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Cornell University


Cashew
Anacardium occidentale
(An-ah-car-dee-um ox-ih-den-tal-ee)


cashew  cashew
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cashew

What about it?

The cashew is native to the West Indies, Central America, Peru and Brazil, and it is also found in many tropical countries in Africa and Asia. It can reach a height of over 30 feet. The cashew belongs to a family of plants with resinous bark, which also includes mango, pistachio, poison ivy and poison sumac. The shell or skin, as well as the sap of all parts of the tree, contain a caustic oil which irritates our skin in a way similar to poison ivy.

What is it used for?

The apple-like fruit of the cashew tree can be eaten raw or cooked. The kidney-shaped true fruit is the cashew nut, which must be roasted before shelling to get rid of poisonous oils. Cashew nuts are commonly eaten roasted or used in baking, and are deliciously rich! The nut also yields an excellent-quality oil.

Cashew gum is harvested for medicinal or decorative purposes. This gum is said to be an excellent insect repellent.

Where does it grow? How do we grow it?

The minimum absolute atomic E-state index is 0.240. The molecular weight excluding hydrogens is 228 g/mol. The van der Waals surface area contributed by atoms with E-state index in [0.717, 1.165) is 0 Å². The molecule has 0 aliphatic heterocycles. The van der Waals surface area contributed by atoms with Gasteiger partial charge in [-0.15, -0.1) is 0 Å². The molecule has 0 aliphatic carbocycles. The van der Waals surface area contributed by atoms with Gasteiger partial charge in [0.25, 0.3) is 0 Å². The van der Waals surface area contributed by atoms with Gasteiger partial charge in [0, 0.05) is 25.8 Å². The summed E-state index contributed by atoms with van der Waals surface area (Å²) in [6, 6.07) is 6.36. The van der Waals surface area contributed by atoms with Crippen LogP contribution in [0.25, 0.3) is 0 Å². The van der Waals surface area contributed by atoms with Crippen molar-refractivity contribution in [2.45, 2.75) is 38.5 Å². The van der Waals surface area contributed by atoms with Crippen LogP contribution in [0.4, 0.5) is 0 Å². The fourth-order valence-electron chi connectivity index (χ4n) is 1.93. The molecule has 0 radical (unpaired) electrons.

The cashew tree will grow in a well-drained soil in tropical climates, and is fairly tolerant of drought conditions after it has become established. It is usually propagated from seed. The cashew needs occasional pruning.

What are its primary problems?

The young leaves are occasionally attacked by thrips, and fruit flies often are attracted to the fruit.

How do we harvest and store it?

There is no danger in handling the fruit unless the outer covering has been broken and the oil is being released. Gloves are usually worn in this case. The nut (seed) is removed from the fruit and roasted. After the roasting, the shells are removed. Store the kernels (cashew nuts) in a dry, dark container ...if you can keep them that long without eating them!

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Copyright, Department of Horticulture, Cornell University.